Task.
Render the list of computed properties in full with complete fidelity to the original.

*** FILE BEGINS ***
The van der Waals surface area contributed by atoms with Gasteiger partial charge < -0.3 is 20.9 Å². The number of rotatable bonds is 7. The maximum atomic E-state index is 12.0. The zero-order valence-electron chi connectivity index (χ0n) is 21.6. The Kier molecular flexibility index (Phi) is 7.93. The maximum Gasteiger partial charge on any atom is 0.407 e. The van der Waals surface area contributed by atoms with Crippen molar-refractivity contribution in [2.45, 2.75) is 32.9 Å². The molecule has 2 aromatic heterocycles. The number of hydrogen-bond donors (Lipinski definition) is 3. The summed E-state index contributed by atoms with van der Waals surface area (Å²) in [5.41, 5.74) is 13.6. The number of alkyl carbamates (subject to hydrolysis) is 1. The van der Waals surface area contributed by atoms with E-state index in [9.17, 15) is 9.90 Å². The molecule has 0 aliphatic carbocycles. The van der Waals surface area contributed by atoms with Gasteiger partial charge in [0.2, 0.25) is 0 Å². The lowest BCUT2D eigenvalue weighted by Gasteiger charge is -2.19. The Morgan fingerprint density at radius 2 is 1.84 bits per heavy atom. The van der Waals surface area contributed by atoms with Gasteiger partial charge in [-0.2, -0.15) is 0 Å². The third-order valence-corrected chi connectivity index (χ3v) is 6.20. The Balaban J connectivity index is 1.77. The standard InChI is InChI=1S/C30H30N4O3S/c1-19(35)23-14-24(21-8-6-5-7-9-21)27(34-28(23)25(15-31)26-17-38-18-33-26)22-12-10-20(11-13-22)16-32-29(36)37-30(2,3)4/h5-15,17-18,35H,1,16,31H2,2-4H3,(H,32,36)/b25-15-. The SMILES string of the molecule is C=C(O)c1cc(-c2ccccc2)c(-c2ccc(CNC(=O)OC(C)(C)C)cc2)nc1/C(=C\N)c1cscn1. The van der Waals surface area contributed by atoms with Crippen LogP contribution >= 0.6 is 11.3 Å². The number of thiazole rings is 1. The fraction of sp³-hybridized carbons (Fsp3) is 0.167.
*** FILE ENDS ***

The van der Waals surface area contributed by atoms with Gasteiger partial charge < -0.3 is 20.9 Å². The number of rotatable bonds is 7. The maximum atomic E-state index is 12.0. The zero-order valence-electron chi connectivity index (χ0n) is 21.6. The Kier molecular flexibility index (Phi) is 7.93. The maximum Gasteiger partial charge on any atom is 0.407 e. The van der Waals surface area contributed by atoms with Crippen molar-refractivity contribution in [2.45, 2.75) is 32.9 Å². The molecule has 2 aromatic heterocycles. The number of hydrogen-bond donors (Lipinski definition) is 3. The summed E-state index contributed by atoms with van der Waals surface area (Å²) in [5.41, 5.74) is 13.6. The number of alkyl carbamates (subject to hydrolysis) is 1. The van der Waals surface area contributed by atoms with E-state index in [9.17, 15) is 9.90 Å². The molecule has 0 aliphatic carbocycles. The van der Waals surface area contributed by atoms with Gasteiger partial charge in [0.2, 0.25) is 0 Å². The lowest BCUT2D eigenvalue weighted by Gasteiger charge is -2.19. The Morgan fingerprint density at radius 2 is 1.84 bits per heavy atom. The van der Waals surface area contributed by atoms with Gasteiger partial charge in [-0.2, -0.15) is 0 Å². The third-order valence-corrected chi connectivity index (χ3v) is 6.20. The Balaban J connectivity index is 1.77. The standard InChI is InChI=1S/C30H30N4O3S/c1-19(35)23-14-24(21-8-6-5-7-9-21)27(34-28(23)25(15-31)26-17-38-18-33-26)22-12-10-20(11-13-22)16-32-29(36)37-30(2,3)4/h5-15,17-18,35H,1,16,31H2,2-4H3,(H,32,36)/b25-15-. The SMILES string of the molecule is C=C(O)c1cc(-c2ccccc2)c(-c2ccc(CNC(=O)OC(C)(C)C)cc2)nc1/C(=C\N)c1cscn1. The van der Waals surface area contributed by atoms with Crippen LogP contribution >= 0.6 is 11.3 Å². The number of thiazole rings is 1. The fraction of sp³-hybridized carbons (Fsp3) is 0.167.